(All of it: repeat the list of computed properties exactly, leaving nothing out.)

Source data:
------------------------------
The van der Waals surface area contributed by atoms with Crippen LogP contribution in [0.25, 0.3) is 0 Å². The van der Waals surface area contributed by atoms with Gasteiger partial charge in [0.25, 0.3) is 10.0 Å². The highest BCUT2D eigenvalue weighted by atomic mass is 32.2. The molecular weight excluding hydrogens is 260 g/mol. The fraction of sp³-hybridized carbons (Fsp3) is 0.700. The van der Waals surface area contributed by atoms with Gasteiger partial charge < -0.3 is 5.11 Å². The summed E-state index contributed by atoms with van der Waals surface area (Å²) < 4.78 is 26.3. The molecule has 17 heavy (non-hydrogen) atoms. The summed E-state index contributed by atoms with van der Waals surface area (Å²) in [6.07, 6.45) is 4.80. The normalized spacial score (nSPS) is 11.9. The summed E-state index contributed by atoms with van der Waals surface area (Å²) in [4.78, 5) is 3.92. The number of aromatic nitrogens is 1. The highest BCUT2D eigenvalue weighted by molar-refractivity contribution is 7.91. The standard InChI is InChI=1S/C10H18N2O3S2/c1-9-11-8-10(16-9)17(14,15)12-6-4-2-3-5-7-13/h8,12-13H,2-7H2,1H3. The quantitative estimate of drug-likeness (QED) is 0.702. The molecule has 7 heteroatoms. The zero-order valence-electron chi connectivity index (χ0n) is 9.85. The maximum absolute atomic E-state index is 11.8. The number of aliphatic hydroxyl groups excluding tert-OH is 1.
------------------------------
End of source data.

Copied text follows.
The van der Waals surface area contributed by atoms with Crippen LogP contribution in [0.25, 0.3) is 0 Å². The van der Waals surface area contributed by atoms with Gasteiger partial charge in [0.25, 0.3) is 10.0 Å². The highest BCUT2D eigenvalue weighted by atomic mass is 32.2. The molecular weight excluding hydrogens is 260 g/mol. The fraction of sp³-hybridized carbons (Fsp3) is 0.700. The van der Waals surface area contributed by atoms with Gasteiger partial charge < -0.3 is 5.11 Å². The summed E-state index contributed by atoms with van der Waals surface area (Å²) < 4.78 is 26.3. The molecule has 17 heavy (non-hydrogen) atoms. The summed E-state index contributed by atoms with van der Waals surface area (Å²) in [6.07, 6.45) is 4.80. The normalized spacial score (nSPS) is 11.9. The summed E-state index contributed by atoms with van der Waals surface area (Å²) in [4.78, 5) is 3.92. The number of aromatic nitrogens is 1. The highest BCUT2D eigenvalue weighted by molar-refractivity contribution is 7.91. The standard InChI is InChI=1S/C10H18N2O3S2/c1-9-11-8-10(16-9)17(14,15)12-6-4-2-3-5-7-13/h8,12-13H,2-7H2,1H3. The quantitative estimate of drug-likeness (QED) is 0.702. The molecule has 7 heteroatoms. The zero-order valence-electron chi connectivity index (χ0n) is 9.85. The maximum absolute atomic E-state index is 11.8. The number of aliphatic hydroxyl groups excluding tert-OH is 1.